Livestock: Smooth Brome may be used for hay, pasture, silage or stockpiling. It is compatible with alfalfa or other adapted legumes. The grass is highly palatable and is high in protein content and relatively low in crude-fiber content.
Since the plant has a massive root system and is a sod former, it can be used effectively for critical area planting and waterways if the areas can be irrigated or where annual precipitation exceeds 20 inches.
Bromus inermis Leyss., smooth brome, is a leafy, sod-forming, perennial, cool season grass that spreads by rhizomes. The stems vary in height from 2 to 4 feet. The plant produces numerous basal and stem leaves that vary in length from 4 to 10 inches. Frequently, the leaves are marked by a transverse wrinkle resembling a “W” a short distance below the tip. The flower head develops a characteristic rich purplish brown color when mature. The seed is produced in semi-compact 5 inch long panicles with ascending branches. The flat compressed seed is usually awnless, about 1/3 inches long, and smooth. There are approximately 135,000 seeds/ pound. Smooth brome is the most widely used of the cultivated bromegrasses and has been cultivated in the U.S. since the early 1880s.
Adaptation and Distribution
Smooth Brome is best adapted to cooler climates and is generally hardier than Tall Fescue or orchardgrass. It is resistant to drought and extremes in temperature. Smooth Brome is susceptible to disease in areas of high humidity. Smooth Brome grows best on slightly acidic to slightly alkaline well-drained clay loam soils with high fertility but it will also grow well on lighter textured soils where adequate moisture and fertility are maintained. Smooth Brome performs best in a pH range of 6.0 to 7.5. Stands are difficult to obtain and growth is poor on soils high in soluble salts.
A clean firm seedbed is needed. Due to the slow germination and establishment of smooth brome, spring seedings are especially preferred in the northern states. In southern areas, late summer seedings are a second option. Fall seedings should be made at least 6 weeks before a killing frost is expected. Seeding rates are typically 3-10 pounds/acre in mixtures, and about 5 to 20 pounds/acre when seeded alone. When Smooth Brome is seeded in a mixture with alfalfa, the alternate row method will give the best results. Seeding depth is approximately ½ inch. If broadcast increase the seeding rate and cultipack after planting.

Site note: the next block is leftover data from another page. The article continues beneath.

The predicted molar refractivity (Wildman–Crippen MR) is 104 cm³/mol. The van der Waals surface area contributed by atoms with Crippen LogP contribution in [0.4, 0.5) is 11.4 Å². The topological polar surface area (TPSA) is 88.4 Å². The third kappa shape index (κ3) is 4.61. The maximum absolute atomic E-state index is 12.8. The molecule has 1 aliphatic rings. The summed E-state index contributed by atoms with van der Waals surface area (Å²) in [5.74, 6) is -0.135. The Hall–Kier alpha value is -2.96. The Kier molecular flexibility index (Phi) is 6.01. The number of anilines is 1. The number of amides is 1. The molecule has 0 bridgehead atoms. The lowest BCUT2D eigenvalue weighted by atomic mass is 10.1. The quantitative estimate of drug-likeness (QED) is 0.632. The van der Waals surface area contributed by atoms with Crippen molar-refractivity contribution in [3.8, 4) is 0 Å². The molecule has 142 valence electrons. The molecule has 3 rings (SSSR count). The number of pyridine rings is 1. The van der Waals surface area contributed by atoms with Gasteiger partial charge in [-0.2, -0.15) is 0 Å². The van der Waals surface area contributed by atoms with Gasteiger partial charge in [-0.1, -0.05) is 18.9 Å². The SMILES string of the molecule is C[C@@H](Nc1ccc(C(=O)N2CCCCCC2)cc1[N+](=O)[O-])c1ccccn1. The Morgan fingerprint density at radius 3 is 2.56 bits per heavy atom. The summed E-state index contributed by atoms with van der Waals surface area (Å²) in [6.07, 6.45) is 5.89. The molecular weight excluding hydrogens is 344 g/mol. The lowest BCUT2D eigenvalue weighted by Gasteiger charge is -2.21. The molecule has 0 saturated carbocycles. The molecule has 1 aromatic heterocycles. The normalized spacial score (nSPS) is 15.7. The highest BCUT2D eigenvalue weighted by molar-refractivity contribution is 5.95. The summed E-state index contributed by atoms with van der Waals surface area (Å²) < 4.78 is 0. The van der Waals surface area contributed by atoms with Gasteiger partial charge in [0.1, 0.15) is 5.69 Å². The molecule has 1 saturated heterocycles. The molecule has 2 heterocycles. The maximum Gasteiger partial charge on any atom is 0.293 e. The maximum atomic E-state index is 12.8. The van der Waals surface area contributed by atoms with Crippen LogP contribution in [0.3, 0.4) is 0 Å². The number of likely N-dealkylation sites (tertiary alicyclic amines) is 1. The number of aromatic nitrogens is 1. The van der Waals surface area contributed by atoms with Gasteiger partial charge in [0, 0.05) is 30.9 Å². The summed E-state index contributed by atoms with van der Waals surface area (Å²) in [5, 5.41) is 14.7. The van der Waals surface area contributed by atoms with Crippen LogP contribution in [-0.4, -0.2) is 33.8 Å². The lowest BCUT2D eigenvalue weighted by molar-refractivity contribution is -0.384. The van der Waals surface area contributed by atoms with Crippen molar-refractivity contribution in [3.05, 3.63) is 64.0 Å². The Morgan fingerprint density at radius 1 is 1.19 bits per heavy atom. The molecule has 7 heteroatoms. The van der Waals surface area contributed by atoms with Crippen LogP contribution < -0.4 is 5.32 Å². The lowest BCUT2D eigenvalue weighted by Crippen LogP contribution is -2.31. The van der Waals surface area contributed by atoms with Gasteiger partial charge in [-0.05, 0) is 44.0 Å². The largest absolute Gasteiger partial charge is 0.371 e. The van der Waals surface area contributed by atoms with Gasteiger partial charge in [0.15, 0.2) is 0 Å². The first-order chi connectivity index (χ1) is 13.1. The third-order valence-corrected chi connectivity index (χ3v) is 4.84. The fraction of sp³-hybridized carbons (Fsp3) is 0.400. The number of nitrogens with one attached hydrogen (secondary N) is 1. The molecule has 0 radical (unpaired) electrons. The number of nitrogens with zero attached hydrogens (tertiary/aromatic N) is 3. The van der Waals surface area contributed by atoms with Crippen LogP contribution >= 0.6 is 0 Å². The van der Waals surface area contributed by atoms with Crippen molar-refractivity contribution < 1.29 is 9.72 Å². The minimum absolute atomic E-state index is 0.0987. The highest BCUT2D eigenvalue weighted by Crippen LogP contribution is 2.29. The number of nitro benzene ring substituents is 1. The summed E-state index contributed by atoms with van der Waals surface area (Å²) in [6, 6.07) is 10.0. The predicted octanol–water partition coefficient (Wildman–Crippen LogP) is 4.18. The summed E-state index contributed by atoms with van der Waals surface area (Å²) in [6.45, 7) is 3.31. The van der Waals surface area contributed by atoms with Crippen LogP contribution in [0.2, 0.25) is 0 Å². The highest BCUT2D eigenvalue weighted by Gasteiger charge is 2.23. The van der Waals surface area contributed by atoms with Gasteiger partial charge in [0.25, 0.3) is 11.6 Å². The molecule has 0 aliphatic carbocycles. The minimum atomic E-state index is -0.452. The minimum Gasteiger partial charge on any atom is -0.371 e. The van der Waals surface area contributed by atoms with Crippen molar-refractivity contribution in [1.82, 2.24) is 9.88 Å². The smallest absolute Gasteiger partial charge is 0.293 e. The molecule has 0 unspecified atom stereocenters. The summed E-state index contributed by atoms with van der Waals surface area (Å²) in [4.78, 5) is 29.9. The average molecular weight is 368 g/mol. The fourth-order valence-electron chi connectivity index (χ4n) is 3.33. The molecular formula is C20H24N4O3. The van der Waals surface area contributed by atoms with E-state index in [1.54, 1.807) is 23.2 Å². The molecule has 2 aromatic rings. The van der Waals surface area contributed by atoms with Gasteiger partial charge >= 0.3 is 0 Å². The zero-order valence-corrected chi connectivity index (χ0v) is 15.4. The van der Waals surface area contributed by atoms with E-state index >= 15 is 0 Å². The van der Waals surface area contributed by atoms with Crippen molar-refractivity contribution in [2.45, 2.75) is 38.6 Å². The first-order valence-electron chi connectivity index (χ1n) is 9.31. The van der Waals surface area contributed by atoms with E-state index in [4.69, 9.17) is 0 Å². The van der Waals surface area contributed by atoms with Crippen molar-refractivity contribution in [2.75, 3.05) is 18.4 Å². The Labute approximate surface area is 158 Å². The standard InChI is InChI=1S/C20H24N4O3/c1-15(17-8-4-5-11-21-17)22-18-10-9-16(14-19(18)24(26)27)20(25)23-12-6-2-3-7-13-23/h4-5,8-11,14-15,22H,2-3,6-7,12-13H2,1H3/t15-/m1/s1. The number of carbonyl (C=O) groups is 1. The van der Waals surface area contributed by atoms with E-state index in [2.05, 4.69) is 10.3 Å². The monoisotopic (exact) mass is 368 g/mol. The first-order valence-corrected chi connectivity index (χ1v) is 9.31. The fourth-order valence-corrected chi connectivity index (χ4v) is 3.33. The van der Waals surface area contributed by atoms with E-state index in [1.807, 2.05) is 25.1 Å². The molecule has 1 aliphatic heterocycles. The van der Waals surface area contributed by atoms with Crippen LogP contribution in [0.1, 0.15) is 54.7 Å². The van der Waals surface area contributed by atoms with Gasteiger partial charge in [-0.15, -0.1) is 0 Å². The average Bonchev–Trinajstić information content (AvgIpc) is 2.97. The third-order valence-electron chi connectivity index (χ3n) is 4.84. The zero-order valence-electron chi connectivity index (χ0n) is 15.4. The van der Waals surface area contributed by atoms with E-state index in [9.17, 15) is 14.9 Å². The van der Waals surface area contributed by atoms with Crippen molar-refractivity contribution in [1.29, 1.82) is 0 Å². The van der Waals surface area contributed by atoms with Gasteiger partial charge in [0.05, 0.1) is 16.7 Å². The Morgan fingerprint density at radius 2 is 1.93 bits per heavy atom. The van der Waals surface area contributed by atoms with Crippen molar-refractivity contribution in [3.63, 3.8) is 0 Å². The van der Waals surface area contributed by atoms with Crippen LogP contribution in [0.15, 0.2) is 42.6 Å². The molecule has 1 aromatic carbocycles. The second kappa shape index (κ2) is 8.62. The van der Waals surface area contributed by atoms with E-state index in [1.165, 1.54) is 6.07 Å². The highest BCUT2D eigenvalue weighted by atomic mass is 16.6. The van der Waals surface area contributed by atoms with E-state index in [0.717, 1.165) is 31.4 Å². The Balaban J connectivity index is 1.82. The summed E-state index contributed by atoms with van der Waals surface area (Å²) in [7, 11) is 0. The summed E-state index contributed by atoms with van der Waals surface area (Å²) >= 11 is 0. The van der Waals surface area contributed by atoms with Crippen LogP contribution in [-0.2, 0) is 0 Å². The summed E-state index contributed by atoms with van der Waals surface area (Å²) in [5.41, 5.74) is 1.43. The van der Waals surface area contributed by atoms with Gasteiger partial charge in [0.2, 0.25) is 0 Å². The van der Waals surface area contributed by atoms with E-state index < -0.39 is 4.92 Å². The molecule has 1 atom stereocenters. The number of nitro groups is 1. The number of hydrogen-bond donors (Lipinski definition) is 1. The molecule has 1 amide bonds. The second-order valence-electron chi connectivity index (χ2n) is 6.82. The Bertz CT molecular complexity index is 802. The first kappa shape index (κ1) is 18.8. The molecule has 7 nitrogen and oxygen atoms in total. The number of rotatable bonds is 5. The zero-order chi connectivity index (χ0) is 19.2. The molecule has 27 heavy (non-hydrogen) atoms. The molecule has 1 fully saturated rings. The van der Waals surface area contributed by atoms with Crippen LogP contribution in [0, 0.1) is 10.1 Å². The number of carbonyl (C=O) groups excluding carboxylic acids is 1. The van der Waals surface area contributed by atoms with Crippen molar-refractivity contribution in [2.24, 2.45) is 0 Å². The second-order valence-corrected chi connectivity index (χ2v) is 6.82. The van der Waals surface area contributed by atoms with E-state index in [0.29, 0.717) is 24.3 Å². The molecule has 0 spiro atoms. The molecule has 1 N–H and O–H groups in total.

Smooth Brome requires heavy early spring and fall applications of nitrogen to maintain high yields in a pure stand. Mixtures with Alfalfa will require less nitrogen but the alfalfa will usually need phosphorus each year to maintain vigor. Best forage production is obtained from smooth brome when used in a planned cropping system and plowed out after 3 to 4 years. Its heavy sod makes it an excellent soil conditioning crop when included in cropping systems. In deep, well-drained soils, it will root to 4 feet. Smooth brome performs best in grassed waterways, field borders, and other conservation uses where the forage can be cut and removed while in early bloom. Do not graze the new seeding; cut the first crop for hay. In bromegrass-legume pastures, allow the legume to go to bud or early-bloom stage before turning cattle in to avoid bloat hazard, and manage thereafter for optimum regrowth of the legume. Pastures should not be grazed prior to smooth brome attaining a minimum height of 10 inches at the beginning of the grazing season. Grazing pressures should be adjusted throughout the season to avoid grazing this grass to less than a minimum height of 4 inches.
Meadow bromegrass is an ideal pasture grass because of its high yields, rapid regrowth and excellent season long forage quality. Meadow bromegrass gives high forage yields uniformly throughout the growing season.
For Pasture: Meadow bromegrass begins to grow early in the spring and is ready to graze before most pasture grasses. Meadow bromegrasses can be rotationally grazed throughout the spring and summer and is superior for fall grazing because it grows well under cool conditions. Meadow bromegrass is often used as a dual-purpose forage crop; one cut of hay and then fall pasture. For Hay: Meadow bromegrass is best suited for combined hay and pasture use in areas of higher rainfall. Meadow bromegrass usually yields less than smooth bromegrass under a one or two cut haying system.
Meadow bromegrass is a Canadian variety developed at Agriculture Canada Research Station, Saskatoon, SK. Meadow bromegrass has narrower leaves than smooth bromegrass, and short hairs cover them. Regrowth of the meadow bromegrass is from the base of the leaf after grazing. This means regrowth is much faster than smooth bromegrass, which must grow from tillers. Meadow bromegrass leaves retain their greenness into the fall, and can be grazed until mid October. Meadow bromegrass is a non-creeping grass and unlike smooth bromegrass, it will not crowd out alfalfa or other grasses in the pasture.
Meadow bromegrass is best adapted to black, dark brown and gray wooded soils. Meadow bromegrass adapts well in clay, loam and sandy soils, but cannot withstand long periods of flooding or high salinity levels.